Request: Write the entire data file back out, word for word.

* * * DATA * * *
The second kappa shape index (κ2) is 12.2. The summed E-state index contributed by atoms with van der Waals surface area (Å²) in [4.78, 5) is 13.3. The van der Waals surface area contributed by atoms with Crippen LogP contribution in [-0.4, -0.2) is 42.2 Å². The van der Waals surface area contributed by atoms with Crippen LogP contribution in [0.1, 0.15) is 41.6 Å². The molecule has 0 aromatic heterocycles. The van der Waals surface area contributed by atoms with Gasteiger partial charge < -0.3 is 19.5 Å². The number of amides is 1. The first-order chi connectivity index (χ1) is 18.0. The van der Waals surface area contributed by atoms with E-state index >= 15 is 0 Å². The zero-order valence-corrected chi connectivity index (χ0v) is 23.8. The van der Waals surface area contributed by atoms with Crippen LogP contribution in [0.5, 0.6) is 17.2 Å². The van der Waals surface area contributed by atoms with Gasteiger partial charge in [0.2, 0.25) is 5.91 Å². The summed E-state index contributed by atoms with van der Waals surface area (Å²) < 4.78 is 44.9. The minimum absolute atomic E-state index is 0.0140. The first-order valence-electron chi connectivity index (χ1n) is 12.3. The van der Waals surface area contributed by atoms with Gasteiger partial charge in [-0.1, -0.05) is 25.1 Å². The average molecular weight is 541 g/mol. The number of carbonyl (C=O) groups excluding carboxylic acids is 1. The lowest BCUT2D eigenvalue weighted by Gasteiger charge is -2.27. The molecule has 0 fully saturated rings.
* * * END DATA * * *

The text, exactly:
The second kappa shape index (κ2) is 12.2. The summed E-state index contributed by atoms with van der Waals surface area (Å²) in [4.78, 5) is 13.3. The van der Waals surface area contributed by atoms with Crippen LogP contribution in [-0.4, -0.2) is 42.2 Å². The van der Waals surface area contributed by atoms with Crippen LogP contribution in [0.1, 0.15) is 41.6 Å². The molecule has 0 aromatic heterocycles. The van der Waals surface area contributed by atoms with Gasteiger partial charge < -0.3 is 19.5 Å². The number of amides is 1. The first-order chi connectivity index (χ1) is 18.0. The van der Waals surface area contributed by atoms with E-state index >= 15 is 0 Å². The zero-order valence-corrected chi connectivity index (χ0v) is 23.8. The van der Waals surface area contributed by atoms with Crippen LogP contribution in [0.5, 0.6) is 17.2 Å². The van der Waals surface area contributed by atoms with Gasteiger partial charge in [0.2, 0.25) is 5.91 Å². The summed E-state index contributed by atoms with van der Waals surface area (Å²) < 4.78 is 44.9. The minimum absolute atomic E-state index is 0.0140. The first-order valence-electron chi connectivity index (χ1n) is 12.3. The van der Waals surface area contributed by atoms with Gasteiger partial charge in [-0.1, -0.05) is 25.1 Å². The average molecular weight is 541 g/mol. The number of carbonyl (C=O) groups excluding carboxylic acids is 1. The lowest BCUT2D eigenvalue weighted by Gasteiger charge is -2.27. The molecule has 0 fully saturated rings.